Chef explains why 'cooking matters'
March 3, 2011 (CHICAGO) (WLS) -- Some local residents are getting the opportunity to brush up on their cooking skills with hands-on help from a professional chef -- and it's all for free.
The program starts with hard facts about food safety, budgeting and nutrition. At Winfield Moody - Near North Health Center, participants can take a six-week course called Cooking Matters to learn how to make healthy choices and cook healthy foods.
"I have a very small selection of how I cook my vegetables and I want to expand that," Latrice Wilson, participant, said.
"I am taking this class because of my mom. My mom is diabetic and also she has high cholesterol, just health issue and that's why I came here," Tania Razmgar, participant, said.
Most of those who enroll are low-income patients who receive their health services there.
"Through the class, what we are trying to do is link the recommendations that patients are listening from their doctors or in the media with real life experience," Gloris Synos Taylor, nutritionist, said.
As part of the real life experience, the class offers hands-on help from a gourmet chef. Chef Michael Anthony Harris, a private chef with Arch Angel Chef Services, teaches how to incorporate more fruits and vegetables into the family diet -- even when you're on a tight budget or are working around health challenges.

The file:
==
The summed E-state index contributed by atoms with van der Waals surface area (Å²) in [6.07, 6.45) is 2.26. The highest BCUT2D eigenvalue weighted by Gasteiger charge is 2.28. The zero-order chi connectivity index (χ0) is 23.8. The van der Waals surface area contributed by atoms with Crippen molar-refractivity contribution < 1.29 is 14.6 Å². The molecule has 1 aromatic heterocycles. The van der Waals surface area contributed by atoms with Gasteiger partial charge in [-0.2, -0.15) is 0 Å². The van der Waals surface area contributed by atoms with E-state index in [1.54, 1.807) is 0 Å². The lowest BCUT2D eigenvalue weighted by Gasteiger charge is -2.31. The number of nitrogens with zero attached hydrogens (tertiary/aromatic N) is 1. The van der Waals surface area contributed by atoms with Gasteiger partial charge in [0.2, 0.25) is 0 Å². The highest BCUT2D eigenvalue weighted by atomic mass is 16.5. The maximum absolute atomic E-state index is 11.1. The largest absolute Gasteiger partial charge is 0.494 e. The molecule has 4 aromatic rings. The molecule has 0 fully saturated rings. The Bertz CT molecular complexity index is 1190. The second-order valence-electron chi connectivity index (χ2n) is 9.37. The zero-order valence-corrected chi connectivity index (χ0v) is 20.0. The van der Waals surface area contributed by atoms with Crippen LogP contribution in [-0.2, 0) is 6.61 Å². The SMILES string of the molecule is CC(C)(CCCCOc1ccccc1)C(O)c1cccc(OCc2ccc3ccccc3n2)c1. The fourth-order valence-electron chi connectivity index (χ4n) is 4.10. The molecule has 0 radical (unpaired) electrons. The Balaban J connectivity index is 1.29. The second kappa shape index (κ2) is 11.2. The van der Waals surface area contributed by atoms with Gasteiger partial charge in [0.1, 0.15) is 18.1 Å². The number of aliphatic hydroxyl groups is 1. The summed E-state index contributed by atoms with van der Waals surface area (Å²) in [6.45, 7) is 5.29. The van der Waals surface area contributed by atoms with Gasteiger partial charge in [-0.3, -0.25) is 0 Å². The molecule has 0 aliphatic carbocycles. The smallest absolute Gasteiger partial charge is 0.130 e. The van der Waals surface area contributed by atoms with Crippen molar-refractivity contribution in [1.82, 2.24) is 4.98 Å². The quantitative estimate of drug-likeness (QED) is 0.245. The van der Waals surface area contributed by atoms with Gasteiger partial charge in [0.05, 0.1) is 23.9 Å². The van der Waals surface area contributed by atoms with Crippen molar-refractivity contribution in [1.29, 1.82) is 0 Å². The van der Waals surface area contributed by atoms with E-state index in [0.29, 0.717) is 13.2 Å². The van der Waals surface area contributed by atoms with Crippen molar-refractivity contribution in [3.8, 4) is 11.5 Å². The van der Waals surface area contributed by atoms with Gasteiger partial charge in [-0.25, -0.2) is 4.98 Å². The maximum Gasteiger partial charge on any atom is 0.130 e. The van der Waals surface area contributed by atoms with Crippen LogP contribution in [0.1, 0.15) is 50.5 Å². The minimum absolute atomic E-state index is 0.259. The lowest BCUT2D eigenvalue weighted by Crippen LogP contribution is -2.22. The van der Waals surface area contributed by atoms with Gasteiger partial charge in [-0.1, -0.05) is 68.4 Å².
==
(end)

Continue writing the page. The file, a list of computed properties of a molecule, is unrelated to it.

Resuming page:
"A lot of time they get money once a month and to show them how much they can save by just changing what they do or changing their technique because in most cases food isn't bad, it's the technique you use to prepare it," Chef Harris said. "Even our cake recipes, our muffin recipes, we cut the sugar or we use healthy sugar."
Chef Harris has volunteered with the program for four years. He says giving back to his community is its own reward.
"I've done the hard work going to college as a chef and work my way up and just to give somebody that for free to actually help their lives and help their families, it's a blessing to me," Chef Harris said.
Cooking Matters is a partnership with Share Our Strength and the Con Agra Foundation. The goal is to use volunteers in the community to increase health literacy among people who are at the greatest risk of hunger. There are also classes for teens and children. Learn more about the program at nearnorthhealth.org.
local, ron magers
- Contaminated injections traced to IL clinic
- Second video allegedly shows guard push student
- Memorial Day travel: Illinois roadways, airports busy
- ABC7 Weather Forecast
- James Ealy guilty in 2006 Burger King murder
- $1.5M boat catches fire, trespasser arrested
- Distance not the issue with CPS safe passage
- South Loop shooting injures 2
- Boy runs away from attempted kidnapper at Bell
- Free Sunday parking plan faces scrutiny
- Concealed carry bill passes Illinois House
- Photos: Skagit River Bridge Collapse on I-5
- Bears to retire Mike Ditka number
- abcnews: McDonald's CEO Scolded By 9-Year-Old